A tall woman, Kathryn Cole is an animated and knowledgeable speaker who obviously loves her work. She began her talk by emphasizing that it is often a difficult process to decide what will or won't be a successful children's book. Cole gets a lot of enquiries about what she is looking for in a manuscript, but she still finds it hard to define the ingredients of a successful manuscript.
"I think it's easier to say what I'm not looking for. This may sound facetious, but, really, it's amazing how many stories will fall into a pattern," explained Cole. Inexplicably, she receives a huge number of stories about tooth brushing or children who don't look after their teeth. "It isn't really a thing too many more good books can be made of," she said.
Monsters under the bed and variations on that theme are also frequent manuscript submissions, but Cole thinks it's increasingly difficult to find a new twist. She is also wary of preachy, moralistic tales where the message overtakes the story. "You would be surprised reading these manuscripts how many people just kind of go in there and hit them over the head with a hammer. We know messages are something that work, but the stories really have to have something else going for them," Cole pointed out.
Stories featuring animals or insects that talk and find a way to save the environment also arrive regularly. "They come in every day accompanied by the claim 'this is an original approach,' and it isn't," continued Cole. Rhyming books are something Cole avoids but she has published a few, including the delightful Kate's Castle and Purple Hair? I Don't Care!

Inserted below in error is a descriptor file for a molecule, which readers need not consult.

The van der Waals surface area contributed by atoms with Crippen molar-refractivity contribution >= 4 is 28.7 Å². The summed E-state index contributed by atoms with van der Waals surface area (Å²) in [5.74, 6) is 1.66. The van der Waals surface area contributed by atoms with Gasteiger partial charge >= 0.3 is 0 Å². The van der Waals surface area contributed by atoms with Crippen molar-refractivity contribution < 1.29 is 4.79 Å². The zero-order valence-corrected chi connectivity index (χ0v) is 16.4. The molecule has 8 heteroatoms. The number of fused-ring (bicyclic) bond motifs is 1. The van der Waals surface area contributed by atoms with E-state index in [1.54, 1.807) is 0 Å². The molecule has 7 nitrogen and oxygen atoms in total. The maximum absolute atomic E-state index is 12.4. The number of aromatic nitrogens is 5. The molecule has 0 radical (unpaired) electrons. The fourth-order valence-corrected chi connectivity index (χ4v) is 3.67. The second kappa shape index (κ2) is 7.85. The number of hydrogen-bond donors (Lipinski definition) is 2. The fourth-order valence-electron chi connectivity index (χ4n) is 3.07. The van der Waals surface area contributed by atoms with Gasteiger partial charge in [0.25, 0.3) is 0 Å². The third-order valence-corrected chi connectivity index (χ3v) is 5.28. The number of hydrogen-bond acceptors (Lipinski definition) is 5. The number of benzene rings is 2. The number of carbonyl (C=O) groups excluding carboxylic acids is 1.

Cole enjoys stories with elements of humour in them, although she finds some authors write a fair bit of satire that is intended more for adults than for children. She pointed out that the humour in children's books should not be patronizing or make fun of children, because kids can sense a double meaning even if they don't fully understand it. "But if a manuscript can carry humour at two levels, so that an adult reader can enjoy it as much as the child and both can share a joke at no one's expense," explained Cole, "then it's probably a real gem."